Speak your mind. No, not like that. Express yourself. No, not like that.
Oh, just a heads up: the Coke Brand Manager gave us a call and isn’t very happy with your views on sugar. You can say anything you want and connect with anyone you want, just don’t mention Coke. And please, it’s okay to be authentic, in a branding “we’d like to buy the world a Coke” sense, but not…like… authentic authentic. Also, please put asterisks in your swearing so that people aren’t offended by your swearing. Kthx.
Don’t you know, the rules changed 3 hours ago? Got a problem with it? Delete your account. By continuing to use our service, you agree to our Terms of Service, lack of support, and politicians and intelligence agencies harvesting of your behavioural data from quizzes, presented as harmless fun.
You have a choice. Comply, or delete your account. The account that we promised would be free, allow you to connect, and find an audience, and actively encouraged you to abandon your website for? Well, if you don’t like it, you can leave. Good luck in court. Hahaha we’ll exhaust your resources and then settle so there’s no precedent that says it’s an unconscionable contract. What are you gunna do? Create something elsewhere? Connect elsewhere? Innovate harder if you have a problem. Start your own platform or something. Hope you have good lawyers.
You dumb m*therf*ckers. Haha. You’re our b*tch.
I’d like to invest in your app. Asterisk. Just build that MVP first and hand it over. Asterisk. Sign this NDA. Asterisk. Work with this incubator. Asterisk. Don’t worry, it’s your IP and we won’t steal it and cut you out and give it to a man we think might be more suitable as a Founder. Asterisk. If you work for us for free, we’ll help you later. Asterisk. Come work for us to help us fix our shit. Asterisk. Start your own Agency. Asterisk. Retainers. Asterisk. Help me with my SEO. Asterisk. Send me an invoice, I’ll definitely pay you. Asterisk asterisk Asterisk. 15 years of Asterisk after Asterisk piled up and eventually there was 50 pages of fine print to every one-page brochure.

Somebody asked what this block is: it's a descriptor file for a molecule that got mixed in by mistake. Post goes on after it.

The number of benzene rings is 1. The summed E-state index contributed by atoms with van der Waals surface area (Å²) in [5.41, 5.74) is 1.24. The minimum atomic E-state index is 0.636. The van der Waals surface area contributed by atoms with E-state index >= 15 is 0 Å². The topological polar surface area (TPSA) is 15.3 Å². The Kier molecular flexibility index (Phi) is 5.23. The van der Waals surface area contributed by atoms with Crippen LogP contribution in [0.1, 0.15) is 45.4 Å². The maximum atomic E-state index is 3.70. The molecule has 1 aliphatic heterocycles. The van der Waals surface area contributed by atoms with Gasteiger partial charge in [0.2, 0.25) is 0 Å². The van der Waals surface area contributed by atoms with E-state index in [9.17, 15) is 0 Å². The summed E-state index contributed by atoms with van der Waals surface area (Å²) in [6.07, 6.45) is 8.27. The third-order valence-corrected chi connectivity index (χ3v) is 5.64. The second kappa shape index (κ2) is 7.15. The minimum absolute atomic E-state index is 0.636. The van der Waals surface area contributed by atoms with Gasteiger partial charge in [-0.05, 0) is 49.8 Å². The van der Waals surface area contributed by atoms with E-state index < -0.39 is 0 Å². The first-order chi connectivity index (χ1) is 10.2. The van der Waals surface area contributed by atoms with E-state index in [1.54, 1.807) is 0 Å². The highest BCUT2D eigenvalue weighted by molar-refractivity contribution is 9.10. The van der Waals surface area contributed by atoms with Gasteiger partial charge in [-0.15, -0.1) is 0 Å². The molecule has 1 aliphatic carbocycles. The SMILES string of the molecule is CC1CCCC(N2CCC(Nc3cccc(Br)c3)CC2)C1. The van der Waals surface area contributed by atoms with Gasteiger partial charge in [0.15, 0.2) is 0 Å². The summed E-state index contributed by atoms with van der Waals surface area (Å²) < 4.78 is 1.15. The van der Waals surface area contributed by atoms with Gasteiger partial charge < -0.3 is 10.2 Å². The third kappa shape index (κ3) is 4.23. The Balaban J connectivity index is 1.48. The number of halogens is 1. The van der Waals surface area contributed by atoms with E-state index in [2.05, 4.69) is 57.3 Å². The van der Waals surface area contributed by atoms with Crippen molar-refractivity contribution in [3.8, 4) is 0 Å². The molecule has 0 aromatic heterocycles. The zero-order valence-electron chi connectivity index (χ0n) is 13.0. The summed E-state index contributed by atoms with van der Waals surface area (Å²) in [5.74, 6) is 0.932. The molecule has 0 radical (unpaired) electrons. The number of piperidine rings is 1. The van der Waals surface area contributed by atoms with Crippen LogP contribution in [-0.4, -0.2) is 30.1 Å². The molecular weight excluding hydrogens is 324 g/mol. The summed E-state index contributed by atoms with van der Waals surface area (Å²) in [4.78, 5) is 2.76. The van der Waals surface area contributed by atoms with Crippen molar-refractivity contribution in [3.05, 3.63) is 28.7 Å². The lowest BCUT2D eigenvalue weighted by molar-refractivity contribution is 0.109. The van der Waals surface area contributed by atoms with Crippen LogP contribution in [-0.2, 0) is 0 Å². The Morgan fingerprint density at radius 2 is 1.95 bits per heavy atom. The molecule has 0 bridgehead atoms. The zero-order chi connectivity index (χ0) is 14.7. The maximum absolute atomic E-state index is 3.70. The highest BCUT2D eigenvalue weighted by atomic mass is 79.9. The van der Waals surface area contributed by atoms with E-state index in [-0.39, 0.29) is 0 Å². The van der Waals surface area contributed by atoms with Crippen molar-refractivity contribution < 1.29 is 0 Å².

Try to make your own thing? Well, you can do whatever you want. Asterisk. Don’t think about going back to policy work, because the stuff you were encouraged to write on the internet is now a burn book against you. Don’t complain about it, or say anything about it, or you’ll have every troll farm in town mass reporting you for years, limiting your reach. But by all means, be authentic, grow your influence, find an audience. Asterisk. Asterisk. Asterisk.
Needless to say, I backed the wrong horse. I fell for a scam with a whole bunch of fine print. And as the fine print got larger, and I had to face the fact that I had not only been scammed but was also the scammer… I had to face that it was not only no longer fun, but the programmers who are shit designers and even worse at reading humans are now in charge. The people with $20,000 Macs pitching a fit over aesthetic were now in charge, and the people like me, who had enabled them, had been exploited and left behind. Furthermore, I am no longer able to grow an audience with my “authenticity” and “candour”, because algorithms and Tracy from HR now decide who gets a job, or builds an audience, or makes a living. Unfortunately, now, because I have spent so many years calling people cunts for fun on the internet, that I can’t even go back to a real job. Turns out, I sacrificed it all for a career that didn’t exist.
I sure had fun, though. Asterisk.
* actual asterisk: I actually found this out in 2001, because I worked in a computer store and had been blogging about being pregnant with my daughter and not telling anyone. My boss said “congratulations” as I walked in the following afternoon. So I found out earlier. Still…shiiiiiiit. And no, I never asterisked my swearing. Fuck that shit. Asterisk people are the worst. Swear or don’t swear. Shit or get off the pot, fuckhead.